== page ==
Interoperability and the Progammable OS

Consumer operating systems have come a long way in my lifetime.  Advances in user design and feature improvements have made many things that were once impossible commonplace.  But that’s not to imply there aren’t opportunities for improvement.

For instance, I am consistently disappointed that consumers have settled for the status quo in application interoperability.   Currently, interoperability between applications means one of two things:

  1. Cut to and paste from the clipboard
  2. Arcane and seldom used features offered by sister applications in a bloated, monolithic productivity suites

When I first saw Mac OS’s Growl notification system I felt we were on the verge of the next era of interoperability.  Alas, Growl has remained “write only” – applications can send messages to Growl for relay to the user, but that’s about it.  There’s no way for users to do anything with this information.  For instance, what if users could pipe these notifications to other apps, sort of a ifttt.com for the OS.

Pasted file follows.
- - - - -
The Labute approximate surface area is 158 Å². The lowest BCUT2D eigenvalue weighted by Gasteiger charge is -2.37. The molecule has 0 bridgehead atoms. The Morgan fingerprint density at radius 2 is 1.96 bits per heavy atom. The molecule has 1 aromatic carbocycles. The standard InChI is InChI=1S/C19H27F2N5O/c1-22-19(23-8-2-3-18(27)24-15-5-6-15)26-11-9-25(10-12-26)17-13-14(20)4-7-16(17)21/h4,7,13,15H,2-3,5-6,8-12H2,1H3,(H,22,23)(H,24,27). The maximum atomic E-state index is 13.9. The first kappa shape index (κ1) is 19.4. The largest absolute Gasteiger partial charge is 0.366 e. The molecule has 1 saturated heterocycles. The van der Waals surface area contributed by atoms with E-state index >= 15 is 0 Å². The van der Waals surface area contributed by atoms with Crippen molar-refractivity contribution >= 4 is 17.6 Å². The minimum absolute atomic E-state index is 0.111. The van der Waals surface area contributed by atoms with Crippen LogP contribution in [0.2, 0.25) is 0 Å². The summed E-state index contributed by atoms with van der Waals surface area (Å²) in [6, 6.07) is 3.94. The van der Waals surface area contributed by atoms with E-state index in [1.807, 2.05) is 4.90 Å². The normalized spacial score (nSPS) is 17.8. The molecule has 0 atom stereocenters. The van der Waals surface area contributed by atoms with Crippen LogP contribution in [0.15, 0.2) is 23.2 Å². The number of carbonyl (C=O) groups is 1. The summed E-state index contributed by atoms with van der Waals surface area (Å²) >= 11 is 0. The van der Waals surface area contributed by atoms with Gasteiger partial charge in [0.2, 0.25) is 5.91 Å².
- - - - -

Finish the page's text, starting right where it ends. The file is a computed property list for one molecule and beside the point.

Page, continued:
Imagine if operating systems of the future allow applications to notify the OS of events and expose triggers to the OS for actions.  Outlook could register events like “Email Received” or “Birthday Notice”.  An instant message client could register triggers for actions like “Send a Message” or “Pop up an Alert”.

Using a simple pub/sub model, the operating system becomes the broker between applications, leading to a truly interoperable experience that is limited only by the hooks application developers expose.  So, for instance, the user could easily use the events and actions mentioned above to automatically send an instant message to her friend Tom on his birthday.

If this sounds vaguely familiar, it’s because at a low level most of *nix-based operating systems have been working off of a concept very much like this from the start.  It just hasn’t made its way up to the user interface.  We’re not at all far away from being able to program our machines in ways early application developers would have never dreamed.